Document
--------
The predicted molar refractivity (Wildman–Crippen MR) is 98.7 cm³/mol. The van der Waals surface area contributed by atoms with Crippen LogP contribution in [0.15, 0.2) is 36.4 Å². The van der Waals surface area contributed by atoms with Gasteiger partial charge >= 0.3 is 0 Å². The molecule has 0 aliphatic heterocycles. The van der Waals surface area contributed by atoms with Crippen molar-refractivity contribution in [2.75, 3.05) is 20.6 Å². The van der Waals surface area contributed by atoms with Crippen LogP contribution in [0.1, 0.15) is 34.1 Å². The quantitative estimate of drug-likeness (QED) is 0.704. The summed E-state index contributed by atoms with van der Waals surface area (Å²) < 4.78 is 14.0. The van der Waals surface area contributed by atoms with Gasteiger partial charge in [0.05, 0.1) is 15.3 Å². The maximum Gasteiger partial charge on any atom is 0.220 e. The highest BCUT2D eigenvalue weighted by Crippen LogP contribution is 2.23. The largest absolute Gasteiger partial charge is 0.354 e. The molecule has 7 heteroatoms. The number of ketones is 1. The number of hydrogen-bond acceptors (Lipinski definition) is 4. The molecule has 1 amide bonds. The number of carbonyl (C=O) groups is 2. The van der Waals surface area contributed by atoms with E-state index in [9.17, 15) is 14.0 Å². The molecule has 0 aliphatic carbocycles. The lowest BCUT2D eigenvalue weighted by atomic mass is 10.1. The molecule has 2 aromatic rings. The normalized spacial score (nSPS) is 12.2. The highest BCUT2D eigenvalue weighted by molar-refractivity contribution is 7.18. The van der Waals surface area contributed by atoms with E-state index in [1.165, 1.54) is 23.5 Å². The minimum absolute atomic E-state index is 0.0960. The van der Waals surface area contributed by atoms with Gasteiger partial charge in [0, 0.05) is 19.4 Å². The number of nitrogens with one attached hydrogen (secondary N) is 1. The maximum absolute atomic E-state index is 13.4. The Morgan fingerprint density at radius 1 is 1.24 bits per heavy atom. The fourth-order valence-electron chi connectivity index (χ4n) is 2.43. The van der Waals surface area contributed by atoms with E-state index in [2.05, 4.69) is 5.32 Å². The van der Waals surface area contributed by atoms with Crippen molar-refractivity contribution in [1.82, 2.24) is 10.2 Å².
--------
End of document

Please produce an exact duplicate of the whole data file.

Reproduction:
The predicted molar refractivity (Wildman–Crippen MR) is 98.7 cm³/mol. The van der Waals surface area contributed by atoms with Crippen LogP contribution in [0.15, 0.2) is 36.4 Å². The van der Waals surface area contributed by atoms with Gasteiger partial charge >= 0.3 is 0 Å². The molecule has 0 aliphatic heterocycles. The van der Waals surface area contributed by atoms with Crippen molar-refractivity contribution in [2.75, 3.05) is 20.6 Å². The van der Waals surface area contributed by atoms with Crippen LogP contribution in [0.1, 0.15) is 34.1 Å². The quantitative estimate of drug-likeness (QED) is 0.704. The summed E-state index contributed by atoms with van der Waals surface area (Å²) < 4.78 is 14.0. The van der Waals surface area contributed by atoms with Gasteiger partial charge in [0.05, 0.1) is 15.3 Å². The maximum Gasteiger partial charge on any atom is 0.220 e. The highest BCUT2D eigenvalue weighted by Crippen LogP contribution is 2.23. The largest absolute Gasteiger partial charge is 0.354 e. The molecule has 7 heteroatoms. The number of ketones is 1. The number of hydrogen-bond acceptors (Lipinski definition) is 4. The molecule has 1 amide bonds. The number of carbonyl (C=O) groups is 2. The van der Waals surface area contributed by atoms with E-state index in [9.17, 15) is 14.0 Å². The molecule has 0 aliphatic carbocycles. The lowest BCUT2D eigenvalue weighted by atomic mass is 10.1. The molecule has 2 aromatic rings. The normalized spacial score (nSPS) is 12.2. The highest BCUT2D eigenvalue weighted by molar-refractivity contribution is 7.18. The van der Waals surface area contributed by atoms with E-state index in [1.165, 1.54) is 23.5 Å². The minimum absolute atomic E-state index is 0.0960. The van der Waals surface area contributed by atoms with Gasteiger partial charge in [0, 0.05) is 19.4 Å². The number of nitrogens with one attached hydrogen (secondary N) is 1. The maximum absolute atomic E-state index is 13.4. The Morgan fingerprint density at radius 1 is 1.24 bits per heavy atom. The fourth-order valence-electron chi connectivity index (χ4n) is 2.43. The van der Waals surface area contributed by atoms with E-state index in [2.05, 4.69) is 5.32 Å². The van der Waals surface area contributed by atoms with Crippen molar-refractivity contribution in [1.82, 2.24) is 10.2 Å².